On April 25th, James Rogers, a rising senior at Paul W. Crowley East Bay MET School, will take on an ambitious senior thesis project. Rogers will set sail from New Orleans on a 13-month voyage around the world onboard the historic tall ship Picton Castle.
Circumnavigating the globe is a challenge often reserved for only the most seasoned sailors, but Rogers is excited about the opportunity. His appreciation for sailing and the world of tall ships was instilled at an early age by his parents, who have worked with some of the world’s most iconic historic vessels.
“My parents met on a tall-ship,” says Rogers. “They raised me around the three original ocean classic schooners, so as a kid I spent time on them.”
Naturally, when James heard about the program his sophomore year, he became excited about the prospect of spending his senior year at sea. With the help of his father, James secured a place onboard the Picton Castle.
“He gave me the opportunity to go along on a world voyage on the Picton Castle, I just couldn’t say no.”
While at sea, James will be working toward completing his senior thesis, studying maritime navigation and the defining advancement of the marine chronometer.
“The topic was built around the trip itself,” he explains. “My interest in navigation is pretty personal-I’ve been doing stuff like this for basically my entire life.”
The marine chronometer played a pivotal role in simplifying maritime navigation when it was introduced in 1730, and James aims to prove through his research that John Harrison’s invention is the most important innovation in maritime history. While aboard, Rogers will take part in the daily duties of a deckhand, and learn about celestial navigation, winds, weather and of course, the marine chronometer, as a part of his thesis research.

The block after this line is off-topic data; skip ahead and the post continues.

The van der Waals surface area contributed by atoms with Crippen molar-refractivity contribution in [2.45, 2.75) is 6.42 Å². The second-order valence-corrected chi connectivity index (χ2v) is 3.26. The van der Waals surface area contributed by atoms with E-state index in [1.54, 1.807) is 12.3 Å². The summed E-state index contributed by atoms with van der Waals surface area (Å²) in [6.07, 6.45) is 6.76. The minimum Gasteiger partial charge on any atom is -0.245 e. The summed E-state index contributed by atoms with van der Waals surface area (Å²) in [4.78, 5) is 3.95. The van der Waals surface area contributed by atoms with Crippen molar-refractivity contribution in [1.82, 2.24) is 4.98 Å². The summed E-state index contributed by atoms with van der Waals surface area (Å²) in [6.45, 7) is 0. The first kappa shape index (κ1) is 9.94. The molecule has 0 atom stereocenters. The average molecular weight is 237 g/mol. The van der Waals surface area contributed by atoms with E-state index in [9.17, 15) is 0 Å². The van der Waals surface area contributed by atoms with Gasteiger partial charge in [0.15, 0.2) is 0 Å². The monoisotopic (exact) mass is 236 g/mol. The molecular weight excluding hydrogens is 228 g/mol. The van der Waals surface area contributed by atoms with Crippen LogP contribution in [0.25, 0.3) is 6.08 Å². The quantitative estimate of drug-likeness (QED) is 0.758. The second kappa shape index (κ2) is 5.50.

His home at sea for 13 months, the Picton Castle is a 179-foot three-masted barque. The vessel was completed in 1928, originally built as a fishing trawler in Wales. The ship was requisitioned by the Royal Navy during World War II where she served as a minesweeper for the duration of the war. The Picton Castle continued life as a freighter, until 1990 when Daniel Moreland purchased the vessel and converted it into the three-masted barque as it’s recognized today.
James is excited to set sail and begin his research, but what he’s looking forward to the most? Two warm destinations-the Galapagos Islands and Bali, Indonesia. Overall, though, he’s excited about the unique opportunity to travel the world.
“I’m excited to see the world in a way that most people my age, or even in their lifetimes don’t get to do,” he explains.
When he returns, he’s looking forward to continuing to work on tall ships, hoping to continue to crew or spend time in a shipyard while furthering his education.